, a substrate for both PGI2
(Marnett et al., 1999
; Smith et al., 1996
). While PGI2
causes vasorelaxation, TXA2
causes vasoconstriction (Bunting et al., 1983
). Indeed, it is interesting to consider the potential beneficial effect of COX inhibitors in endothelial protection as we age.
We consider IL-10 to be more than just the cytokine synthesis inhibitory factor; it might very well also contain and check the unregulated production of eicosanoids and their activation in response to local inflammatory processes such as in infection, systemic conditions like sepsis and chronic inflammatory processes such as aging. The frail and immune compromised phenotypes of IL-10(tm/tm) mouse model reinforce the same. Unexpressed under most normal conditions and inducible under inflammatory stress, COX-2 is known to be nitrosylated and activated via iNOS (Kim et al., 2005
), and IL-10 decreases TNF and iNOS production (Bosschaerts et al., 2011
). Hence, IL-10 could have the ability to suppress the activity of COX by checking NOS activation. Indeed, our study also suggests that in youth the abundance of iNOS mRNA is 2 fold higher in the aortic tissue of IL-10 depleted mice as compared to WT controls. Similarly, this iNOS induction is possibly able to drive the abundance of COX2 mRNA, which is also significantly higher in young IL-10(tm/tm) mouse aorta as compared to WT counterparts. Interestingly, the abundance of COX2 and iNOS was not different in old IL-10(tm/tm) and WT mice aortas. This may be due to differences in protein synthesis, post-translational modification or degradation. Moreover, it is known that both iNOS and COX2 are regulated via NF-kB (Baeuerle and Baltimore, 1996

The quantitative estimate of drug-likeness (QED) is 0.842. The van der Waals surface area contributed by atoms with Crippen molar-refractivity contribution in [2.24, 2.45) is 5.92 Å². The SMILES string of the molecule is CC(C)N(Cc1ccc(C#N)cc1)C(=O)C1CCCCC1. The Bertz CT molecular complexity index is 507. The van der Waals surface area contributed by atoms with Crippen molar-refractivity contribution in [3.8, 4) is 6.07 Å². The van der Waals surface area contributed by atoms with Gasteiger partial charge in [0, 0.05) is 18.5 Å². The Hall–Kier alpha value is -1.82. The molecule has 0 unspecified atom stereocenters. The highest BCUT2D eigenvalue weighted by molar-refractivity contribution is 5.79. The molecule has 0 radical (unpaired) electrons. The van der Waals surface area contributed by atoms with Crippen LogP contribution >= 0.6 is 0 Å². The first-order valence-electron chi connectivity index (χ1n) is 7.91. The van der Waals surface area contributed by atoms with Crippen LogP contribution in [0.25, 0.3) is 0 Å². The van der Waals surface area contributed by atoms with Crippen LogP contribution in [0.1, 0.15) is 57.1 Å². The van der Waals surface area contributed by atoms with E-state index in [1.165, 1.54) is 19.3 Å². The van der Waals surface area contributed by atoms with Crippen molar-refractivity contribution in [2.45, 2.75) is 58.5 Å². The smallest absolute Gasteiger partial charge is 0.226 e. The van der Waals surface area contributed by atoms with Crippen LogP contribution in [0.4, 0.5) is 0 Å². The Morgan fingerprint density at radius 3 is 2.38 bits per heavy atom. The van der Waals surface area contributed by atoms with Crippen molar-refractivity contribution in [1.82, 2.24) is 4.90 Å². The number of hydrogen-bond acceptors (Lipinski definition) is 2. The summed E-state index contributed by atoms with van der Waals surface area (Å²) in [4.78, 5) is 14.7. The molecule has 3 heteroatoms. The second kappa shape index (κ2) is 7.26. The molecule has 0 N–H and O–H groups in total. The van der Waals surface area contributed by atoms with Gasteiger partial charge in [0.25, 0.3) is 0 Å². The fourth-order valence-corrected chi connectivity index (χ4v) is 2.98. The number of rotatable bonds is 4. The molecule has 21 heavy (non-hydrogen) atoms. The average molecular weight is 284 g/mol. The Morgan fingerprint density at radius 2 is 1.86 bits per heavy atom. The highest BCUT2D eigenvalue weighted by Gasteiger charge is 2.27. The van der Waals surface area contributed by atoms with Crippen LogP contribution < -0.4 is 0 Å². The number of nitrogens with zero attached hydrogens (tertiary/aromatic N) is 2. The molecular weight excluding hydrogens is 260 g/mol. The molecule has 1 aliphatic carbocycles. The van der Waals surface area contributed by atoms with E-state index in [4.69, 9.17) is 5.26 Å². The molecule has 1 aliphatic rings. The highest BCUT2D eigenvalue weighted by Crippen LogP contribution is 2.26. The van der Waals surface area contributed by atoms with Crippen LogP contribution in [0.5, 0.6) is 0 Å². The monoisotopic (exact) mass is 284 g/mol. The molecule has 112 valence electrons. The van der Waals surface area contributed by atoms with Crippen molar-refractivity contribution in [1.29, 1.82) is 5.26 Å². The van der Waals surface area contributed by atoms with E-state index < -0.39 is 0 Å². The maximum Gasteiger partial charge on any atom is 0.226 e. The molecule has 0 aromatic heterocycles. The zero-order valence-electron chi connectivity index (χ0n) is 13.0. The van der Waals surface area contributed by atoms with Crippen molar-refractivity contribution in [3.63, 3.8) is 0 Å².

) and its role in IL-10(tm/tm) mouse model needs to be elucidated. Previous research suggests that in a few studies IL-10 levels have been inversely correlated with cardiovascular morbidity and mortality in a population suffering with myocardial infarction, stroke, acute coronary syndrome and atherosclerosis (Heeschen et al., 2003
; Cavusoglu et al., 2011
; Caligiuri et al., 2003
; Mallat et al., 1999
; Pinderski Oslund et al., 1999
Here we demonstrate a significantly greater increase in blood pressure and vascular stiffness in aging IL-10(tm/tm) mice as compared to WT mice. Thus, it is possible that the loss of compliance may not be a direct effect of IL-10 depletion but an effect of rise in blood pressure caused by endothelial dysfunction. A pressure independent integral of stiffness needs to be studied in order to resolve this question.
IL-10(tm/tm) mice undergo early cardiac remodeling and have impaired function. The fact that the septum gains more mass than the posterior wall represents asymmetric hypertrophy and raises a new question as to what could be the cause of this phenomenon.
Our data, along with proposed mechanisms and the available literature, should open avenues in which IL-10 can be studied in accordance with prostanoids, not only to predict age related cardiovascular changes, but also to modify and therapeutically target cardiovascular syndromes such as age-related systolic hypertension and non-systolic heart failure.